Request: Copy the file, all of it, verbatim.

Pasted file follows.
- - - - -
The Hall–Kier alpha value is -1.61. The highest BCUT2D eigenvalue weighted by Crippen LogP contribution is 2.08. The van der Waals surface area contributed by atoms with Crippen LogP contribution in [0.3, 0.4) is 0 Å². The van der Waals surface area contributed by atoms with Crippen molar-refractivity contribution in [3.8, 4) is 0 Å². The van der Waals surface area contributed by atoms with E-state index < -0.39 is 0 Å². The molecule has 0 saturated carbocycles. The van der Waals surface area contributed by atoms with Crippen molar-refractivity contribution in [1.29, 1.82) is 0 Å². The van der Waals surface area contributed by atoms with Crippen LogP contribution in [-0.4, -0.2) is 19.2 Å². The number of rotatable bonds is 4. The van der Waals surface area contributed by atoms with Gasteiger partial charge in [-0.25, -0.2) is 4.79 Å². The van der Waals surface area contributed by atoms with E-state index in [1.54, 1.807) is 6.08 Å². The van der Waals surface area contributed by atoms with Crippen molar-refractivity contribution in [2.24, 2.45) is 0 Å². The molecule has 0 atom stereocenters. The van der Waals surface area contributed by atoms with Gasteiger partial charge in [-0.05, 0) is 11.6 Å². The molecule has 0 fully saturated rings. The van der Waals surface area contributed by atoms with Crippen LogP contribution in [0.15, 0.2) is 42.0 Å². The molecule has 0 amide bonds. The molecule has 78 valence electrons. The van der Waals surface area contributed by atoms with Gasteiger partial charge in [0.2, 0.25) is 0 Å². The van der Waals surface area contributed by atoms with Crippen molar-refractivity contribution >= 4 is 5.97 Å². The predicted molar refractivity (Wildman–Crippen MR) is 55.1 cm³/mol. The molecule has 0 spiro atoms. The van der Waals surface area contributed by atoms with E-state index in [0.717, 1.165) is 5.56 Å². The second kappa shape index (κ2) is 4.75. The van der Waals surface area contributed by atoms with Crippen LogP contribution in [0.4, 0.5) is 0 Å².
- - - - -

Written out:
The Hall–Kier alpha value is -1.61. The highest BCUT2D eigenvalue weighted by Crippen LogP contribution is 2.08. The van der Waals surface area contributed by atoms with Crippen LogP contribution in [0.3, 0.4) is 0 Å². The van der Waals surface area contributed by atoms with Crippen molar-refractivity contribution in [3.8, 4) is 0 Å². The van der Waals surface area contributed by atoms with E-state index < -0.39 is 0 Å². The molecule has 0 saturated carbocycles. The van der Waals surface area contributed by atoms with Crippen molar-refractivity contribution in [1.29, 1.82) is 0 Å². The van der Waals surface area contributed by atoms with Crippen LogP contribution in [-0.4, -0.2) is 19.2 Å². The number of rotatable bonds is 4. The van der Waals surface area contributed by atoms with Gasteiger partial charge in [-0.25, -0.2) is 4.79 Å². The van der Waals surface area contributed by atoms with E-state index in [1.54, 1.807) is 6.08 Å². The van der Waals surface area contributed by atoms with Crippen molar-refractivity contribution in [2.24, 2.45) is 0 Å². The molecule has 0 atom stereocenters. The van der Waals surface area contributed by atoms with Gasteiger partial charge in [-0.05, 0) is 11.6 Å². The molecule has 0 fully saturated rings. The van der Waals surface area contributed by atoms with Crippen LogP contribution in [0.15, 0.2) is 42.0 Å². The molecule has 0 amide bonds. The molecule has 78 valence electrons. The van der Waals surface area contributed by atoms with Gasteiger partial charge in [0.2, 0.25) is 0 Å². The van der Waals surface area contributed by atoms with Crippen molar-refractivity contribution >= 4 is 5.97 Å². The predicted molar refractivity (Wildman–Crippen MR) is 55.1 cm³/mol. The molecule has 0 spiro atoms. The van der Waals surface area contributed by atoms with E-state index in [0.717, 1.165) is 5.56 Å². The second kappa shape index (κ2) is 4.75. The van der Waals surface area contributed by atoms with Crippen LogP contribution in [0.4, 0.5) is 0 Å².